When a woman needs to preserve her eggs or embryos through freezing (cryopreservation), she usually takes hormones to trigger egg maturation. Then the mature eggs are removed from the ovary. You can have them fertilized in the lab before cryopreservation, or have them frozen unfertilized.
In vitro maturation (IVM) shortens the process by retrieving an immature egg then bringing the egg to maturation in the lab. Immature eggs can be matured in 24-48 hours, then frozen as eggs or as embryos after being fertilized.
One of the most important benefits of IVM is that eggs can be harvested quickly, without waiting for a woman’s natural cycle or fertility drugs to develop mature eggs. Women with cancer may need immediate treatment with chemotherapy, radiation therapy, or other treatments that will damage their ovaries. They don’t have time to wait for their eggs to mature inside the ovary, which makes IVM a life-saving option for both the woman and her future child.
Women with polycystic ovary syndrome can benefit from IVM. These women have a high infertility rate because their eggs don’t mature properly. IVM can help preserve and restore their fertility.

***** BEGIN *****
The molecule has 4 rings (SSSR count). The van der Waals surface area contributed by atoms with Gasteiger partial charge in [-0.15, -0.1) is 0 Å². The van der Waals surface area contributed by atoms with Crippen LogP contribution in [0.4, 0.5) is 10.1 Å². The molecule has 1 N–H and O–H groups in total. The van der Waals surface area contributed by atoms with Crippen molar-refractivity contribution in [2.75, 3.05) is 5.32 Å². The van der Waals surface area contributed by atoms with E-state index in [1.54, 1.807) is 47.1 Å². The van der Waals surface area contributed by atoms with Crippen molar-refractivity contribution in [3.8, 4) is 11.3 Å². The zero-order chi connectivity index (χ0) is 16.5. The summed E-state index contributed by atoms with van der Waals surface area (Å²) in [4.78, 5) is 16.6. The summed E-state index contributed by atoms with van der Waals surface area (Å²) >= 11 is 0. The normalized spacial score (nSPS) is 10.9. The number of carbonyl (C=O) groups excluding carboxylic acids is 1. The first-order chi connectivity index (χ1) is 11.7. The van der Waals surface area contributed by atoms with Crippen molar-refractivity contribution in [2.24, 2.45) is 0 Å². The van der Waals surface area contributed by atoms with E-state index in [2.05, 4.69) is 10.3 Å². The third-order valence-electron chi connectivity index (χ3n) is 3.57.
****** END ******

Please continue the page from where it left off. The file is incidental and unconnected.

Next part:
There are several other reasons IVM may be preferred:
Pregnancy rates may be lower with IVM eggs, compared to in vitro fertilization with eggs that matured in the ovary. As a result, Dr. Oktay recommends IVM when there’s no time for other options or when there’s a concern about exposure to high levels of estrogen, as occurs with some types of breast cancer.
IVM has the same risks as the conventional procedure that matures the eggs before removing them from the ovaries. These risks aren’t common, but it’s possible that the immature eggs won’t mature in the lab, that the eggs won’t fertilize, or that none of the fertilized eggs (embryos) will grow.